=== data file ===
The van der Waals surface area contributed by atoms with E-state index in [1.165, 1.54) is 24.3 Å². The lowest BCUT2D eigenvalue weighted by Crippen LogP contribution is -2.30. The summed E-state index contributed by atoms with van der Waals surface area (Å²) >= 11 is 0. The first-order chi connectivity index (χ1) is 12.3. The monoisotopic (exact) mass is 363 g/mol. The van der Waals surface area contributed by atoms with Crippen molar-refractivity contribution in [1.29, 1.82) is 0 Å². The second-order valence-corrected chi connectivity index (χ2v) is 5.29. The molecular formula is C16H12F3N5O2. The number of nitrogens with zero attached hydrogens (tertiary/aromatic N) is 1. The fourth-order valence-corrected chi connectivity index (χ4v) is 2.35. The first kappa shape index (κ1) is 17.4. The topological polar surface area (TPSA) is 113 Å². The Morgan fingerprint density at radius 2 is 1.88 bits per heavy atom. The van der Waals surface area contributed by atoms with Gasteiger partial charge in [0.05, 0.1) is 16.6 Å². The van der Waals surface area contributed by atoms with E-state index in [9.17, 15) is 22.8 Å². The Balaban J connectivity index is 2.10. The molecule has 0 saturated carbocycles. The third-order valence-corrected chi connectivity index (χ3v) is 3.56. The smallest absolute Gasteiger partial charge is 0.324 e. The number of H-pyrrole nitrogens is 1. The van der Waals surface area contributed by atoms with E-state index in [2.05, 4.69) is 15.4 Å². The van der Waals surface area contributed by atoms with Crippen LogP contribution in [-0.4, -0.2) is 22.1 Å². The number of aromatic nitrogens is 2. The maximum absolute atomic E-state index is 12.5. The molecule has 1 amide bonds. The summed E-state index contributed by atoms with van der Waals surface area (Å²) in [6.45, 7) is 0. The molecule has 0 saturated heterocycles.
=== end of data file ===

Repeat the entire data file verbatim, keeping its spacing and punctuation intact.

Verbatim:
The van der Waals surface area contributed by atoms with E-state index in [1.165, 1.54) is 24.3 Å². The lowest BCUT2D eigenvalue weighted by Crippen LogP contribution is -2.30. The summed E-state index contributed by atoms with van der Waals surface area (Å²) >= 11 is 0. The first-order chi connectivity index (χ1) is 12.3. The monoisotopic (exact) mass is 363 g/mol. The van der Waals surface area contributed by atoms with Crippen molar-refractivity contribution in [1.29, 1.82) is 0 Å². The second-order valence-corrected chi connectivity index (χ2v) is 5.29. The molecular formula is C16H12F3N5O2. The number of nitrogens with zero attached hydrogens (tertiary/aromatic N) is 1. The fourth-order valence-corrected chi connectivity index (χ4v) is 2.35. The first kappa shape index (κ1) is 17.4. The topological polar surface area (TPSA) is 113 Å². The Morgan fingerprint density at radius 2 is 1.88 bits per heavy atom. The van der Waals surface area contributed by atoms with Gasteiger partial charge in [0.05, 0.1) is 16.6 Å². The van der Waals surface area contributed by atoms with E-state index in [9.17, 15) is 22.8 Å². The Balaban J connectivity index is 2.10. The molecule has 0 saturated carbocycles. The third-order valence-corrected chi connectivity index (χ3v) is 3.56. The smallest absolute Gasteiger partial charge is 0.324 e. The number of H-pyrrole nitrogens is 1. The van der Waals surface area contributed by atoms with E-state index in [2.05, 4.69) is 15.4 Å². The van der Waals surface area contributed by atoms with Crippen LogP contribution in [-0.4, -0.2) is 22.1 Å². The number of aromatic nitrogens is 2. The maximum absolute atomic E-state index is 12.5. The molecule has 1 amide bonds. The summed E-state index contributed by atoms with van der Waals surface area (Å²) in [6.45, 7) is 0. The molecule has 0 saturated heterocycles.